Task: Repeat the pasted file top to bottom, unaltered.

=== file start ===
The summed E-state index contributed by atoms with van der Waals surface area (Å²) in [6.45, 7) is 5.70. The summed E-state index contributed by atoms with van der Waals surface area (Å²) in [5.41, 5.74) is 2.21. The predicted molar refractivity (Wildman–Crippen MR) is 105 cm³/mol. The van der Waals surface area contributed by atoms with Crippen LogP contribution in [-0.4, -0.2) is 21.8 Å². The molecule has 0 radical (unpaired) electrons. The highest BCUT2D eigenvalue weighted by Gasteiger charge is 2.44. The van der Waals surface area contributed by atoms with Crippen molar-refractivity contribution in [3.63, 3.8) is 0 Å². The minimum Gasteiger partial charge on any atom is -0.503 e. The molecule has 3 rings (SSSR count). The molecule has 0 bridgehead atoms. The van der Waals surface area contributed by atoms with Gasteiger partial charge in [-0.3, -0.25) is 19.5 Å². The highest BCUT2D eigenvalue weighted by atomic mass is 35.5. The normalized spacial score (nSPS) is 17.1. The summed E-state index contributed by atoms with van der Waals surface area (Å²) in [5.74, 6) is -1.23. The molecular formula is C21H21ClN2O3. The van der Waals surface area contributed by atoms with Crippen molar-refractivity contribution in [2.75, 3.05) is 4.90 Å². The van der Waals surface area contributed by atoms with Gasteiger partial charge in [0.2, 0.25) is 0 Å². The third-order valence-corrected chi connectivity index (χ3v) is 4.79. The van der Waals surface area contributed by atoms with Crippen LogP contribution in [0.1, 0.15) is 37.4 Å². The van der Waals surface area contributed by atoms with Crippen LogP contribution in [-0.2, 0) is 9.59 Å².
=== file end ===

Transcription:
The summed E-state index contributed by atoms with van der Waals surface area (Å²) in [6.45, 7) is 5.70. The summed E-state index contributed by atoms with van der Waals surface area (Å²) in [5.41, 5.74) is 2.21. The predicted molar refractivity (Wildman–Crippen MR) is 105 cm³/mol. The van der Waals surface area contributed by atoms with Crippen LogP contribution in [-0.4, -0.2) is 21.8 Å². The molecule has 0 radical (unpaired) electrons. The highest BCUT2D eigenvalue weighted by Gasteiger charge is 2.44. The van der Waals surface area contributed by atoms with Crippen molar-refractivity contribution in [3.63, 3.8) is 0 Å². The minimum Gasteiger partial charge on any atom is -0.503 e. The molecule has 3 rings (SSSR count). The molecule has 0 bridgehead atoms. The van der Waals surface area contributed by atoms with Gasteiger partial charge in [-0.3, -0.25) is 19.5 Å². The highest BCUT2D eigenvalue weighted by atomic mass is 35.5. The normalized spacial score (nSPS) is 17.1. The summed E-state index contributed by atoms with van der Waals surface area (Å²) in [5.74, 6) is -1.23. The molecular formula is C21H21ClN2O3. The van der Waals surface area contributed by atoms with Crippen molar-refractivity contribution in [2.75, 3.05) is 4.90 Å². The van der Waals surface area contributed by atoms with Gasteiger partial charge in [0.2, 0.25) is 0 Å². The third-order valence-corrected chi connectivity index (χ3v) is 4.79. The van der Waals surface area contributed by atoms with Crippen LogP contribution in [0.1, 0.15) is 37.4 Å². The van der Waals surface area contributed by atoms with Crippen LogP contribution in [-0.2, 0) is 9.59 Å².